Avian lungs. Avian lungs do not have alveoli, as mammalian lungs do, but instead contain millions of tiny passages known as ... by increasing volume and thus decreasing pressure, air flows into the airways down a pressure gradient, and by reducing volume ... 1:Trachea 2:Pulmonary artery 3:Pulmonary vein 4:Alveolar duct 5:Alveoli 6:Cardiac notch 7:Bronchioles 8:Tertiary bronchi 9: ... The connective tissue that divides lobules is often blackened in smokers and city dwellers. The medial border of the right lung ...
... is an increase in blood pressure in the pulmonary artery, pulmonary vein, or pulmonary capillaries, together known as the lung ... The basic functional units of the lung, the alveoli, are referred to as the lung parenchyma. Chronic obstructive pulmonary ... airway compliance, causing incomplete lung expansion (i.e. via increased lung `stiffness`). This change manifests itself in ... affect lung tissue. Respiratory neoplasms include mesothelioma, small cell lung cancer, and, non-small cell lung cancer. Each ...
Specific compliance is lung compliance which is normalised to a lung volume or capacity, which permits comparison between lungs ... Static compliance is defined as the change in lung volume per unit change in pressure in the absence of flow. Dynamic ... compliance is defined as the change in lung volume per unit change in pressure in the presence of flow. ... Respiratory compliance is defined as the change in lung volume per unit change in transmural pressure gradient. It is usually ...
... the pulmonary alveoli and lung tissues. Thus, combinations using nanoparticles with drugs have been disclosed. U.S. Pat. No. ... and fails to reach lung tissues (Knowles M, et al., Mucus clearance as a primary innate defense mechanism for mammalian airways ... It is assumed, that as air pollution increases, so does the number of cases of lung cancer patients. [0006]In addition to lung ... Meanwhile, particles with less than 0.5 μm in radius are expelled by exhalation. [0039]The pharmaceutical composition of the ...
Alveoli are small and there are approximately 300 million of them in each lung. Although alveoli are tiny structures, they have ... and is also most likely to occur in the smaller airways of the pulmonary (alveolar) region, where air flow is low. ... The exchange of oxygen and carbon dioxide between the air, blood and body tissues is known as respiration. Healthy lungs take ... Hygroscopic particles may grow in size as they pass through the warm, humid air passages, thus increasing the probability of ...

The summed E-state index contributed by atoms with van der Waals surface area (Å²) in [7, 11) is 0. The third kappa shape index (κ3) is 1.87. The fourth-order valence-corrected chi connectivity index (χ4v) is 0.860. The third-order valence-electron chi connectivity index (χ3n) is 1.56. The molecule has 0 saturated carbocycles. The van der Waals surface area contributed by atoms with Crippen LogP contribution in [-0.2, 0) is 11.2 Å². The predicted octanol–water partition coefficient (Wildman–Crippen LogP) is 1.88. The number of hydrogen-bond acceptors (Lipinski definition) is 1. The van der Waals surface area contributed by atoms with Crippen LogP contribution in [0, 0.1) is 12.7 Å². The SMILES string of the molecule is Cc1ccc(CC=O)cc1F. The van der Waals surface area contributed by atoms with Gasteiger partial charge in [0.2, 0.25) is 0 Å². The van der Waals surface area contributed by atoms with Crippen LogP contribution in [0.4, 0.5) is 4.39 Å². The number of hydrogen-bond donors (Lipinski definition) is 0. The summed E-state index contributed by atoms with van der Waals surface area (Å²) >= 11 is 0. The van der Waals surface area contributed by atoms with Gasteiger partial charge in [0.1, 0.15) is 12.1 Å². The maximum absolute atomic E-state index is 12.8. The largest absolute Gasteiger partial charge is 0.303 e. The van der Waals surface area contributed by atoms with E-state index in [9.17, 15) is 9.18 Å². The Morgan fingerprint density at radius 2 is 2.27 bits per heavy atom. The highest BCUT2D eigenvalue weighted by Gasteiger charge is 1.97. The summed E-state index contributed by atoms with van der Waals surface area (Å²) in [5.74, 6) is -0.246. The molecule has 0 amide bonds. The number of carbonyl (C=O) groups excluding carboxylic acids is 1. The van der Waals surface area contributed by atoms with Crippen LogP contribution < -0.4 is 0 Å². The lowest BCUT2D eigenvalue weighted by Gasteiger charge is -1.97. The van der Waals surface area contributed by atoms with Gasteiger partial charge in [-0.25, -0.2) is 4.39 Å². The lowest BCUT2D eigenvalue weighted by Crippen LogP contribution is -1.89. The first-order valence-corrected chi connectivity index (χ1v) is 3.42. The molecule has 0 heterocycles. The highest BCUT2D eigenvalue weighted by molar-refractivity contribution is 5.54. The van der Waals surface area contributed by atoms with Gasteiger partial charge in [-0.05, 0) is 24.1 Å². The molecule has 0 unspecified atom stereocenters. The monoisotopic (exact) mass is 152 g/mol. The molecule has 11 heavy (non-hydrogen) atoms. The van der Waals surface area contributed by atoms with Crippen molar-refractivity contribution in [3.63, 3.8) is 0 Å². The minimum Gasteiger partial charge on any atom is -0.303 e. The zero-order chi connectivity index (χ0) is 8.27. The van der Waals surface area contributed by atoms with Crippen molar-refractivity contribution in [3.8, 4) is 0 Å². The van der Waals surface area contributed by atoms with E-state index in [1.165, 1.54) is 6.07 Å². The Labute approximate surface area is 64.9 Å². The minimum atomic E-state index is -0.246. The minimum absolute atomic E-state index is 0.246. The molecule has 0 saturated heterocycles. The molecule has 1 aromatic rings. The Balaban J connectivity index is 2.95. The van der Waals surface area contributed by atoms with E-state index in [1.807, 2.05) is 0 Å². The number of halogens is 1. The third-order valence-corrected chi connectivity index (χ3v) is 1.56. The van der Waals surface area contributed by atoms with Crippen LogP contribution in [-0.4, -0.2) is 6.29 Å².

Lungs: Bronchi and Alveoli. The end of the trachea bifurcates (divides) to the right and left lungs. The lungs are not ... Mammalian Systems. In mammals, pulmonary ventilation occurs via inhalation (breathing). During inhalation, air enters the body ... also, main bronchus) region of the airway within the lung that attaches to the trachea and bifurcates to each lung where it ... The sac-like structure of the alveoli increases their surface area. In addition, the alveoli are made of thin-walled ...
Alveoli are small and there are approximately 300 million of them in each lung. Although alveoli are tiny structures, they have ... As the dose administered to a single subject or tissue increases, the pharmacological response also increases in graded fashion ... and is also most likely to occur in the smaller airways of the pulmonary (alveolar) region, where air flow is low. ... Oxytocin is a hormone, predominately belonging to mammalian family; it is secreted by the posterior pituitary gland. After its ...
The human lung and airway epithelial cells, a prime target for influenza infection, have an abundance of alpha 2,6 linkages. ... a viral pulmonary disease or a bacterial pulmonary disease. The one or more subjects includes, but is not limited to, mammalian ... alveoli of the lungs of the subject. [0032]FIGS. 3A and 3B depict a logic flowchart of a method such as those depicted in FIGS ... Peripheral deposition may also be increased with an increased in tidal volume and a decrease in respiratory frequency. As such ...
The fluid carrying conduits link the oxygen source to diseased sites within the patients lungs. ... A long term oxygen therapy system having an oxygen supply directly linked with a patients lung or lungs may be utilized to ... more efficiently treat hypoxia caused by chronic obstructive pulmonary disease such as emphysema and chronic bronchitis. The ... Dynamic airway compression results from the loss of tethering forces exerted on the airway due to the reduction in lung tissue ...